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Tro. O traitor Dioined !-turu thy false face
thou traitor, Dio. Go, go, my servant, take thou Troilus' And pay thy life thou ow'st me for my horse ! horse ;
Dio. Hal art thou tbere ? Present the fair steed to my lady Cressid :
Ajax, I'll fight with him alone : stand, DioFellow, commend my service to her beauty ;
med. Tell her, I have chastis'd the amorous Trojan, Dio. He is my prize, I will not look upon. And am her knight by proof.
Tro. Come both, you cogging + Greeks; bave Serv. I go, my lord. [Exit SERVANT.
at you both.
(Exeunt, fighting. Enter AGAMEMNON.
Enter HECTOR. Agam. Runew, renew! The fierce Polydamus Hect. Yea, Troilus? oh! well fought my Hath beat down Menon : bastard Margarelon
youngest brother! Hath Doreus prisoner: And stauds colossus-wise, waving his beam, *
Enter ACHILLES. Upon the pashed + corses of the kings
Achil. Now do I see thee: Ha! Have at Epistrophus and Cedius : Polixenes is slain ;
thee, Hector, Amphimachus, and Thoas, deadly hurt ;
Hect. Pause, it thou wilt. Patroclus ta'en, or slain ; and Palamedes
Achil. I do disdaiu thy courtesy, proud Tro. Sore hurt and bruised: the dreadful Sagittary
jan. Appals our numbers ; haste we, Diomed, Be happy, that my arms are out of use : To reinforcement, or we perish all.
My rest and negligence beiriend thee now,
Bút thou anon shalt hear of me again;
Had I expected thee.-How now, my brother?
(takes; That what he will he does ; and does so much,
Enter one in sumptuous Armour. That proof is call'd impossibility.
Hect. Stand, stand, thou Greek; thou art a
goodly mark : Enter ULYSSES.
No ? wilt thou not ?— I like thy armour well; Ulyss. Oh ! courage, courage, princes! great I'll frush || it, and unlock the rivets all, Achilles
But I'll be master of it :-Wilt thou not, beast,
abide ? Is arming, weeping, cursing, vowing vengeance : Patroclus' wounds have rous'd his drowsy blood, Why, then, tly on, I'll hunt thee for thy hide. Together with his mangled Myrmidons,
(Excunt. Tbat noseless, handless, hack'd and chipp'd, come
SCENE VII.-The same. to him, Crying on Hector. Ajax hath lost a friend,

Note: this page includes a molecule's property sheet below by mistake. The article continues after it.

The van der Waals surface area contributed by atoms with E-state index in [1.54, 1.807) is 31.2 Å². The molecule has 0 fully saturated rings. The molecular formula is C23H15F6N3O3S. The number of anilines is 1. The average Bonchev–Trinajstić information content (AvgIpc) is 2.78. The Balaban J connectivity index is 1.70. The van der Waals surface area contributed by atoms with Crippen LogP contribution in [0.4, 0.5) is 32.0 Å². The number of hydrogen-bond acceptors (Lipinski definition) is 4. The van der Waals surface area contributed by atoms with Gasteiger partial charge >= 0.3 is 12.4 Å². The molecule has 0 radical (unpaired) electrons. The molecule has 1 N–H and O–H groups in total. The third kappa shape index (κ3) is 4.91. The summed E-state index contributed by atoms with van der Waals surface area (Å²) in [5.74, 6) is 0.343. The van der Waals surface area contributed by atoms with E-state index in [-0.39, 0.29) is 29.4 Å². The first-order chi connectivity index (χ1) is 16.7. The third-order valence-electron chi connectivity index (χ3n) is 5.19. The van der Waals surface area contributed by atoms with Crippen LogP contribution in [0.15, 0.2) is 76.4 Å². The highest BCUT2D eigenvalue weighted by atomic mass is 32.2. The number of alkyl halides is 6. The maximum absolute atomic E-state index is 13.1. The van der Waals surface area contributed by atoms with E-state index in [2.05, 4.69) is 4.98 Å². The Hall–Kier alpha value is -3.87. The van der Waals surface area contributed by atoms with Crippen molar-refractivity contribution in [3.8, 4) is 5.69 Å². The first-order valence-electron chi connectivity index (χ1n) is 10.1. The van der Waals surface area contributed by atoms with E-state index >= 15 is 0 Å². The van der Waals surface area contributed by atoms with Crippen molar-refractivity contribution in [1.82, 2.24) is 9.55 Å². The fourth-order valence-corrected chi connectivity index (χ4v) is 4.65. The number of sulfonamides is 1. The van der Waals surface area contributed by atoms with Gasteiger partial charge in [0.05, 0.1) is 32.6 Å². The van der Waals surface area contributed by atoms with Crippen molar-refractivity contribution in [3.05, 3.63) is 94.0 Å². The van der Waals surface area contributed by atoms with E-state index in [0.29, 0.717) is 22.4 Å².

Enter Achilles, with Myrmidong. Ain foams at mouth, and be is arm'd, and at
Achil. Come here about me, you my Myr. it, Roaring for Troilus; who bath done to-day
midons ; Mad and fantastic execution ;
Mark what I say.-Attend me where I wheel : Engaging and redeeming of himself,
Strike not a stroke, but keep yourselves in With such a careless force, and forceless care,
breath ; As if that luck, in very spite of cunning,
And when I have the bloody Hector found, Bade him win all.
Empale him with your weapons round about ;
In fellest manner execute ! your arms.
Follow me, Sirs, and my proceedings eye :
(Ereunt. Nest. So, so, we draw together.
SCENE VIII.-The same.
Enter MENAELAUS and Paris, fighting: then
Ther. The cuckold, and the cuckold-maker are Hector! where's Hector ? I will none but Hec at it: Now, buill now, dog !'Loo, Paris, 'loo ! now tor.
my double-benned sparrow l’loo, Paris, 'loo ! The
bull has the game :'ware horns, ho! SCENE VI.- Another part of the Field.
(Exeunt Paris and MENELAUS. Enter AJAX.
Enter MARGARELON. Ajax. Troihus, thou coward Troilus, show thy
Mar. Turn, slave, and fight.
Ther. What art thou?
Mar. A bastard son of Priam's.
Ther. I am a bastard too ; I love bastards : 1
am a bastard begot, bastard instructed, bastard Dio. I would correct him.
in mind, bastard in valour, in every thing illeAjar. Were I the general thou should's! gitimate! One bear will not bite another, and have my office,
wherefore should one bastard ? Take beed, the Ere that correction : —Troilus, I say! wbat, quarrel's most ominous to us : if the son of a • Lance. + Bru sed, crushed.
• Not be a looken-on.
+ Lying. Shoal of Asb.
Prevail over. Care. | Burst. T Employ. whore fight for a whore, he tempts judgment :
Enter TROILUS. Farewell, bastard.
Tro. Hector is slain. Nar. The devil take thee, coward !
All. Hector ?-The gods forbid ! (Exeunt. Tro. He's dead ; and at the murderer's horse's tail,